Robot arm serves coffee to community

Cody+Bainbridge%2C+sophomore+in+Engineering%2C+buys+coffee+from+the+Robot+x+Coffee+Machine+outside+of+Grainger+on+Apr.+14.+The+robot+serves+between+100+to+200+cups+a+day.
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Robot arm serves coffee to community

Cody Bainbridge, sophomore in Engineering, buys coffee from the Robot x Coffee Machine outside of Grainger on Apr. 14. The robot serves between 100 to 200 cups a day.

Cody Bainbridge, sophomore in Engineering, buys coffee from the Robot x Coffee Machine outside of Grainger on Apr. 14. The robot serves between 100 to 200 cups a day.

Mark Capapas

Cody Bainbridge, sophomore in Engineering, buys coffee from the Robot x Coffee Machine outside of Grainger on Apr. 14. The robot serves between 100 to 200 cups a day.

Mark Capapas

Mark Capapas

Cody Bainbridge, sophomore in Engineering, buys coffee from the Robot x Coffee Machine outside of Grainger on Apr. 14. The robot serves between 100 to 200 cups a day.

By Ethan Simmons, Staff Writer

A University student’s startup robotic arm makes coffee for customers on the Engineering Quad. 

The Yummy Future Robot Café is a wheeled white cube with espresso machinery and a robotic arm encased in glass. Customers walk up a short ramp, select and pay for their beverage at the kiosk and watch the arm carry their cup to the machine, fill it with an espresso product and bring it out to them through a small opening.

If you’re unsure what to look for, you might miss the automated café. Its espresso was “one of the better coffees” he’s tasted, but University Police Department Officer Pete Milenkovic said he drove right past it at first glance.

“They might need a bit more attraction,” Milenkovic said.

Yummy Future co-founder Guangzhe Cui is a grad student in Engineering. For Cui and his team, their café is the newest extension of the Internet of things: real-world, practical devices armed with Internet connectivity.

Cui earned his affinity for robotics during his senior year as an undergraduate student. While Cui interned at Google in early 2018, he realized it was the perfect time to enter the industry.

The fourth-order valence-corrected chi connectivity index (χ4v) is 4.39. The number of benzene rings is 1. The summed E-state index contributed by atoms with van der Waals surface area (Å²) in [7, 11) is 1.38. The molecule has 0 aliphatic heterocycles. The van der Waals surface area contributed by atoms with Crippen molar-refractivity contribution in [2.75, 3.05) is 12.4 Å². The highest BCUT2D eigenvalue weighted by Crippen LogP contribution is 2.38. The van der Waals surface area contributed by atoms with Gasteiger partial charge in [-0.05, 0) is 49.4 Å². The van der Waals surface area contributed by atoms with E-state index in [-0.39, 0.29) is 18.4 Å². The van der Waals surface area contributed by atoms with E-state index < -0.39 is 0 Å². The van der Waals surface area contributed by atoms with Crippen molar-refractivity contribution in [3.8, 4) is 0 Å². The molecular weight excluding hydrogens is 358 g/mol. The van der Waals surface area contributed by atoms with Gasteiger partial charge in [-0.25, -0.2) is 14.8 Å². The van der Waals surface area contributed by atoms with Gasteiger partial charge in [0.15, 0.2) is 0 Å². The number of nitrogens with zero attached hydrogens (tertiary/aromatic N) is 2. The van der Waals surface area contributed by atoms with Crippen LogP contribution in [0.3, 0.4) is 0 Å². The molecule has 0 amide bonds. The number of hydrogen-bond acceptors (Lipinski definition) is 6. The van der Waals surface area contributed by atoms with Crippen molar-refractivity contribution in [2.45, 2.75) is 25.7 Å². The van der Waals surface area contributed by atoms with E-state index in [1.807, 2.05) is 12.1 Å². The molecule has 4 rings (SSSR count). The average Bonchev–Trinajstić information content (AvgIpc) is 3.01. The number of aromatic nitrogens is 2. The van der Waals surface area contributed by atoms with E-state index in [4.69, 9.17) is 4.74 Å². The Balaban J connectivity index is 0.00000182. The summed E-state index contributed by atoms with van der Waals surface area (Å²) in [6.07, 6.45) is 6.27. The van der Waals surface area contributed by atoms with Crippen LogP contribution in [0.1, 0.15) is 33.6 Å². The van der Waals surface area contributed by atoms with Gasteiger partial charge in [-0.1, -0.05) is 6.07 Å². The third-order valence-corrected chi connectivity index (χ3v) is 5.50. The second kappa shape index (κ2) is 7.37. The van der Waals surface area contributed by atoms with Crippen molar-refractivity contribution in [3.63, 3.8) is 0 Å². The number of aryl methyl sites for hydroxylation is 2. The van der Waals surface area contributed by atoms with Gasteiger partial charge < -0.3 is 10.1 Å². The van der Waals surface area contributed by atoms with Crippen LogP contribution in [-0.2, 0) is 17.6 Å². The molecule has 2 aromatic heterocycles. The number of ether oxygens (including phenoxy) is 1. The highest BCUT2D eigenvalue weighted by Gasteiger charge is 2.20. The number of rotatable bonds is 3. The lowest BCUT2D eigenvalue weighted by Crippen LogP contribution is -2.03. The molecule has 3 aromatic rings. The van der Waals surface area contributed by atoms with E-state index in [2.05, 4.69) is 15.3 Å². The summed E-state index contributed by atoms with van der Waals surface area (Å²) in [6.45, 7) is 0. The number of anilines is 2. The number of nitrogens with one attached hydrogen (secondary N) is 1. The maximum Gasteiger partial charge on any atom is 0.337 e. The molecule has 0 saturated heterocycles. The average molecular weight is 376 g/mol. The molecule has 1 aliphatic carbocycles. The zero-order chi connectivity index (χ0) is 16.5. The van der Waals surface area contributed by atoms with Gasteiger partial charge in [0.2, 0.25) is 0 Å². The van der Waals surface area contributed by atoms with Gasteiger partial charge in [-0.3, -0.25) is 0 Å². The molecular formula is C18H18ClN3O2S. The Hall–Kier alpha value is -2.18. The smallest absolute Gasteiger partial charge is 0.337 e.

As robotics prices dropped due to competition and demand for food services grew in the United States, Cui envisioned automating a restaurant chain. With cafés’ high labor costs, a robotic coffee-shop made perfect sense, Cui said. It also fulfills his philosophy on the role of humans in the future of business.

“For those routine works, we don’t want the future to be a group of humans just coming to the machine and being fed on the machine, but we want the humans to own the machines and find out ways to make the machines work for them,” Cui said.  

In the short-term, the Yummy Future team is trying to find business partners, hire workers to maintain the station, obtain their patents and maximize revenue, Cui said. According to Yummy Future, the entire product cost around $25,000 to make. At their current sales rate, Cui expects to break even soon.

“Right now, it sells about 100 to 200 cups a day,” Cui said.

The Yummy Future team has technical improvement plans on the horizon. Implementing Amazon Alexa voice assistant technology, which they won through microgrants and a prize from the University’s Technology Entrepreneur Center Cozad competition, is a short-term priority.

Yummy Future left an impression on judges, not only with the project’s “outside of the box” thinking but their entrepreneurial personalities, said Catharine Ingram, TEC coordinator of Student Innovation and Entrepreneurial Programs.

“They have a lot of energy and they’re really engaged. That is really critical,” Ingram said.

Long-term, the team wants to add more capability to the café. Adding mobile pre-orders, a delivery system, dietary adjustments and lifelike customer service are all in the planning stages, Cui said.

“When people are seeing it mix things for them, they feel like they are being served. That feeling is that it’s especially made for them. We want to do those things, we are adding more machine intelligence to tell if customers actually want something sweeter or less sweet,” Cui said. “We want to make it more human.”

Shelby Job, junior in LAS, has been a supervisor at the Illini Union Starbucks for two years. She agrees that giving the machine specialized order capabilities and more customer connections are important concerns.

“If they could give the robot a face, if they actually have a pre-recorded message, maybe that’d resolve that issue,” Job said.  

Most of all, Cui said he wants to thank the University community for all of their support. He is especially grateful that customers share his vision.

“People actually come to the machine and say, ‘Wow! The future is here!’ and they look at our logo, ‘Oh! Yummy Future,’” Cui said.

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